There's no shortage of gift ideas

SAILING

December 06, 1992|By NANCY NOYES

If you're like me, and aren't one of those organized folks who have all their holiday shopping done by Halloween, you'll be looking for gift ideas for your favorite sailor right about now.

A survey of the region's chandleries produced numerous fine suggestions, ranging from the big-ticket dream items to stocking stuffers.

The hottest items on the high end of the price range are still Global Positioning System navigation equipment, said Coast Navigation's Beth Kahr and representatives of several other shops. Available in hand-held, portable models as well as built-in setups, prices on GPS are running in the $750 to $2,000-plus range.

Kahr said that Coast, on Legion Avenue one block from West Street in Annapolis, has the Trimble Ensign system for about $745 as well as other, more expensive units such as the new state-of-the-art Magellan NAV 5000D model.

Among the other dream-gift items, Kahr also recommended the KVH Quadro electronic charting system at about $800, which uses NOAA charts and works in seconds.

Chris Martorana of West Marine on Bay Ridge Road in Annapolis, agreed that GPS is the hottest big item. West is featuring the Motorola Traxar hand-held GPS, menu-driven and user friendly, as well as the new Magellan NAV 5000D. West also has the less expensive, plain-English-prompted Garmin GPS 50 portable model, about $750.

Hot items at Fawcett Boat Supplies on City Dock include a wide range of foul-weather gear and stay-warm stuff, such as a full range of Henri Lloyd gear engineered for dryness ranging from the relatively inexpensive to super-duty offshore gear, and one of the biggest selections of Patagonia gear in the area.

Fawcett's Barbara Brown also recommended the new Douglas Gill maxi jacket, a longer, fanny-covering version of the boater's standard three-season shelled jacket with taped outer seams and polartech fleece lining, as one of the store's more popular gift items.

Boater's World manager Terry Woo said the most popular holiday items at his Annapolis Harbour Center store include VHF radios and binoculars, both of which range from about $150 on up.

"And of course everybody loves a tide clock," he said, adding that prices for these can run from about $44 to $170 or more.

Bill Kearney of E&B Marine on Ritchie Highway in Glen Burnie also agreed about the popularity of GPS and said consumers should be pleased that prices steadily are coming down.

"But also the traditional gift items are doing well," he said, explaining that the respected Chelsea line of clocks and barometers has received a boost with the introduction of a new, home-use, brass-plated line of more affordable items as well as the traditional heavy brass boat-use line.

Among the items Kearney said were strong sellers is a new fold-up binocular by Tasco, as well as boat barbecues and the always popular nylon-shelled, fleece-lined jackets, $50 to $60, and the relatively basic $100 suits of foul-weather gear.

A popular item at many area boating stores is the Travasak bedding bag, in twin, queen or V-berth size, combining the ease of a sleeping bag with the comfort of traditional sheets. Price is around $200, depending on the size.

Coast's Kahr also likes the Weather Wizard II, an indoor-outdoor climate monitoring system for about $200, a popular knife by Lirakis for $80, and Helly Hansen long underwear, "the hot ticket for under foul-weather gear," at around $40.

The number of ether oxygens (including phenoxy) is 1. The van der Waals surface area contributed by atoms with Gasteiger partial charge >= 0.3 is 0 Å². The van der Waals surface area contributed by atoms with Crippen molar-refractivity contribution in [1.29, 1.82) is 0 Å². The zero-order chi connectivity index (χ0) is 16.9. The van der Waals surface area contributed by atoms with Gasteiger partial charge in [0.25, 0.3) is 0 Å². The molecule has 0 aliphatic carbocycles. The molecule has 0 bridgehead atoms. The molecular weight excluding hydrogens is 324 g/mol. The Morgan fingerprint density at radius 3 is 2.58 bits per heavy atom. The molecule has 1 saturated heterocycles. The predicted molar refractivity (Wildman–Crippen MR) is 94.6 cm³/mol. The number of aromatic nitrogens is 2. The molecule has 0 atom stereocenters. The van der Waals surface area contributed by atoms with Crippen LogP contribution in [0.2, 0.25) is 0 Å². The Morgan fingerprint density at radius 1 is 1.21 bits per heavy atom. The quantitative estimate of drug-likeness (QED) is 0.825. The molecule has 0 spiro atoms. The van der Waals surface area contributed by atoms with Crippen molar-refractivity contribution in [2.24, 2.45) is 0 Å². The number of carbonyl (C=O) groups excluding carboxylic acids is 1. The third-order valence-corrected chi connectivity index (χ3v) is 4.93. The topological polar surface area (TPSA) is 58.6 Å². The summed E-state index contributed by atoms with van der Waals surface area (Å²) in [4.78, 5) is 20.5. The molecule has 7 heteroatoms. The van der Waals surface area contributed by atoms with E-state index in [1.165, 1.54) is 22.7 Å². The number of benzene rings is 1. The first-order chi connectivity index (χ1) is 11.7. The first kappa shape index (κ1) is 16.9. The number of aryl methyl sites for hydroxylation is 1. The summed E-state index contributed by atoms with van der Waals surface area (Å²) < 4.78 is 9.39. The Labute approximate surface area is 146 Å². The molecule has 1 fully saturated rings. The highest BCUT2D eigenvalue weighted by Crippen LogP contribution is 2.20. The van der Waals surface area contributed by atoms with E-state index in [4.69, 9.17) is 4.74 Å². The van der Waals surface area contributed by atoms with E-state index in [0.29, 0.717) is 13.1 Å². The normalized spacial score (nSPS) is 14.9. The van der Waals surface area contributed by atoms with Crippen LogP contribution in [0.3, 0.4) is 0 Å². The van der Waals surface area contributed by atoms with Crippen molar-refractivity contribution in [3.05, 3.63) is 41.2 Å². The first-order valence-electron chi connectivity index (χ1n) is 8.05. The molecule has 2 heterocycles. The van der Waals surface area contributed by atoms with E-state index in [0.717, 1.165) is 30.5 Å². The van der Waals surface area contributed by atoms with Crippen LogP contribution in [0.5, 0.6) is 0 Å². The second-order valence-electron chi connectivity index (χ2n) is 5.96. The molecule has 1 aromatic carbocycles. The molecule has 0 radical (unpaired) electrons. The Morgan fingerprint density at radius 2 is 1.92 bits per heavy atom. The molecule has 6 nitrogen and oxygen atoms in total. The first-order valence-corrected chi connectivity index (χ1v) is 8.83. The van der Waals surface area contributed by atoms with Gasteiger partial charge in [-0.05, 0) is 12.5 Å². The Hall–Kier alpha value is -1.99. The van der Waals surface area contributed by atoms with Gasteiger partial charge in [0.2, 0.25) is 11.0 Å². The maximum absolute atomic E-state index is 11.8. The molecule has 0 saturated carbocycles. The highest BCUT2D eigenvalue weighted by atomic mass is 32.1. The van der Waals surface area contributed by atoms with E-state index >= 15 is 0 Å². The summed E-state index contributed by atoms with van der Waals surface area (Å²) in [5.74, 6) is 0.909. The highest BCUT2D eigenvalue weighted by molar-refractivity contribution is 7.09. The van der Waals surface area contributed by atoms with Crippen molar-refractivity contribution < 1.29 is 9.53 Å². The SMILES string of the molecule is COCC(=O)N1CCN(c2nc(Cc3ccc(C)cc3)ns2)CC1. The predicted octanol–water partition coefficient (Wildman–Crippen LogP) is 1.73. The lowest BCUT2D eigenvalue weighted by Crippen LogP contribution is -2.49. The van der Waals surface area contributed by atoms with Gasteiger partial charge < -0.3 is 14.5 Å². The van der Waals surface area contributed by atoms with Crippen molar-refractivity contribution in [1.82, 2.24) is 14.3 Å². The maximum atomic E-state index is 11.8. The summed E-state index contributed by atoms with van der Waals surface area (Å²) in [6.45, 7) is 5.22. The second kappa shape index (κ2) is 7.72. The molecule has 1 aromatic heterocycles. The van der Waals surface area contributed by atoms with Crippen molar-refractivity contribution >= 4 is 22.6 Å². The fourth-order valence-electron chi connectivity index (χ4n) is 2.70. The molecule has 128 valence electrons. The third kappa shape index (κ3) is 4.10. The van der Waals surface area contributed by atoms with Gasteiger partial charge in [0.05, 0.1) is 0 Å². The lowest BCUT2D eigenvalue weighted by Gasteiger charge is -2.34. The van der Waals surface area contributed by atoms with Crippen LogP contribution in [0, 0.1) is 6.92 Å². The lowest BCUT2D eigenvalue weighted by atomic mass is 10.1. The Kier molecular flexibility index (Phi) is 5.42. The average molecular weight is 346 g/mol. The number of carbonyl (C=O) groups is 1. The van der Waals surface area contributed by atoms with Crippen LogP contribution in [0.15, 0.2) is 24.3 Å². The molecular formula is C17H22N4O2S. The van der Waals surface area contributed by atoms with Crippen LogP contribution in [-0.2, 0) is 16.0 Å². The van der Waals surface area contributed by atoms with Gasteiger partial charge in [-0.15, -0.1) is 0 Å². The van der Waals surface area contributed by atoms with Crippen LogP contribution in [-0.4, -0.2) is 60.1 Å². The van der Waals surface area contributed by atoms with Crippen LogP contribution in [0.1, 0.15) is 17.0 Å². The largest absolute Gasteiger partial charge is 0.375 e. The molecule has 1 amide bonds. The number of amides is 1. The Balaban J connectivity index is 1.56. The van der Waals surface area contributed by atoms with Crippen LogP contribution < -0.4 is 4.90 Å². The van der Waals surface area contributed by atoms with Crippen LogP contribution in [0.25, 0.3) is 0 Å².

West's Martorana was excited about a new 125-watt inverter, which turns a boat's standard 12-volt system into 110 for small accessories, at $99. The Autohelm personal compass -- a nifty waterproof, night-lighted gizmo that makes sighting and plotting breeze with push-button accuracy and memory as well as a stopwatch, elapsed time counter and countdown function -- is also popular.

He said watches of all kinds and prices are selling quickly, as well as the versatile Leatherman multi-purpose tool, a kind of pocketknife-sized tool kit, for about $46.

Binoculars, hand-held VHF radios, brass clocks and oil lamps are selling well at BOAT/US' Glen Burnie store at the corner of Ritchie Highway and Ordnance Road, said Rob Hickernell.

And, he added, because GPS is still a bit pricey for many people, Loran systems, whose prices have continued to come down, are still popular navigational gifts.

Among BOAT/US stocking-stuffer items are safes made to look like cans of household products for concealing valuables, compasses, and both the waterproof and panoramic-view Kodak disposable cameras.

"Galley gear is always popular at the holidays, too," he said, pointing to non-skid glasses, cups and plates.

Affordable popular items from Boater's World include a new copy of the "Cruising Guide to the Chesapeake" at $24, the newly updated DNR Chesapeake Bay chart book at $17.99, wind scoops ($29) and a line of rigging knives starting at about $10 for a basic stainless steel model, Woo said.

For stocking stuffers from Fawcett's, Brown picked Titan floating winch handles and a line of nautically inspired sterling silver earrings and bracelets for under $30. Kahr pointed to a nice hand-made monkey-fist key ring for $4.95 at Coast, and Martorana said West's "pocket trout" disposable fish-shaped flashlights, also $4.95, are selling like crazy again this year.

Virtually all of the area shops have a wide range of binoculars, barbecues and stoves, radios, clocks and barometers, foul-weather gear and warm stuff, and other special gifts that are certain to please your special sailor.

If anything, the selection can be staggering, but salespeople are generally knowledgeable and helpful.

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